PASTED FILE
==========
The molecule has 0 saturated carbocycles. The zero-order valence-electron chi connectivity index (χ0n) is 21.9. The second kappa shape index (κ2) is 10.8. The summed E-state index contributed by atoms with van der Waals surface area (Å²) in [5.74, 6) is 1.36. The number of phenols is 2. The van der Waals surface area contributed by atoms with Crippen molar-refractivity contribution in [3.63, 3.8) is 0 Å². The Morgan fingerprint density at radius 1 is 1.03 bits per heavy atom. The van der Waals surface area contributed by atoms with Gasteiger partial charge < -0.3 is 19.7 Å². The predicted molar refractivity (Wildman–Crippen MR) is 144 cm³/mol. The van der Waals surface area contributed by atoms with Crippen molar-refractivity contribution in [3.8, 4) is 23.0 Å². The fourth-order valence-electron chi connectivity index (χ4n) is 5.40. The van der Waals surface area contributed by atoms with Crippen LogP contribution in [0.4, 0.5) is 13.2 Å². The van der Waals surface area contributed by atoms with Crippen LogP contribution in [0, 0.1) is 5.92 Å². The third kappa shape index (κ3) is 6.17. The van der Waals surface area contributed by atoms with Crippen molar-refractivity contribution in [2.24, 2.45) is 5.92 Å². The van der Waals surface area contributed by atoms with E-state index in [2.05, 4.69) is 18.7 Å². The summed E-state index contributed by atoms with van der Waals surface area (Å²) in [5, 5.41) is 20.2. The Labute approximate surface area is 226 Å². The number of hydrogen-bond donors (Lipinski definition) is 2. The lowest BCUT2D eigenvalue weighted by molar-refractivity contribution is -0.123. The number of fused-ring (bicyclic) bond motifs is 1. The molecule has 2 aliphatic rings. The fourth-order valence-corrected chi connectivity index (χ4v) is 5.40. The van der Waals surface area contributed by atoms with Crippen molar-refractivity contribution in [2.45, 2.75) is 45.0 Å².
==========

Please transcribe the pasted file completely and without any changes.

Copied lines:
The molecule has 0 saturated carbocycles. The zero-order valence-electron chi connectivity index (χ0n) is 21.9. The second kappa shape index (κ2) is 10.8. The summed E-state index contributed by atoms with van der Waals surface area (Å²) in [5.74, 6) is 1.36. The number of phenols is 2. The van der Waals surface area contributed by atoms with Crippen molar-refractivity contribution in [3.63, 3.8) is 0 Å². The Morgan fingerprint density at radius 1 is 1.03 bits per heavy atom. The van der Waals surface area contributed by atoms with Gasteiger partial charge < -0.3 is 19.7 Å². The predicted molar refractivity (Wildman–Crippen MR) is 144 cm³/mol. The van der Waals surface area contributed by atoms with Crippen molar-refractivity contribution in [3.8, 4) is 23.0 Å². The fourth-order valence-electron chi connectivity index (χ4n) is 5.40. The van der Waals surface area contributed by atoms with Crippen LogP contribution in [0.4, 0.5) is 13.2 Å². The van der Waals surface area contributed by atoms with Crippen LogP contribution in [0, 0.1) is 5.92 Å². The third kappa shape index (κ3) is 6.17. The van der Waals surface area contributed by atoms with Crippen molar-refractivity contribution in [2.24, 2.45) is 5.92 Å². The van der Waals surface area contributed by atoms with E-state index in [2.05, 4.69) is 18.7 Å². The summed E-state index contributed by atoms with van der Waals surface area (Å²) in [5, 5.41) is 20.2. The Labute approximate surface area is 226 Å². The number of hydrogen-bond donors (Lipinski definition) is 2. The lowest BCUT2D eigenvalue weighted by molar-refractivity contribution is -0.123. The number of fused-ring (bicyclic) bond motifs is 1. The molecule has 2 aliphatic rings. The fourth-order valence-corrected chi connectivity index (χ4v) is 5.40. The van der Waals surface area contributed by atoms with Crippen molar-refractivity contribution in [2.45, 2.75) is 45.0 Å².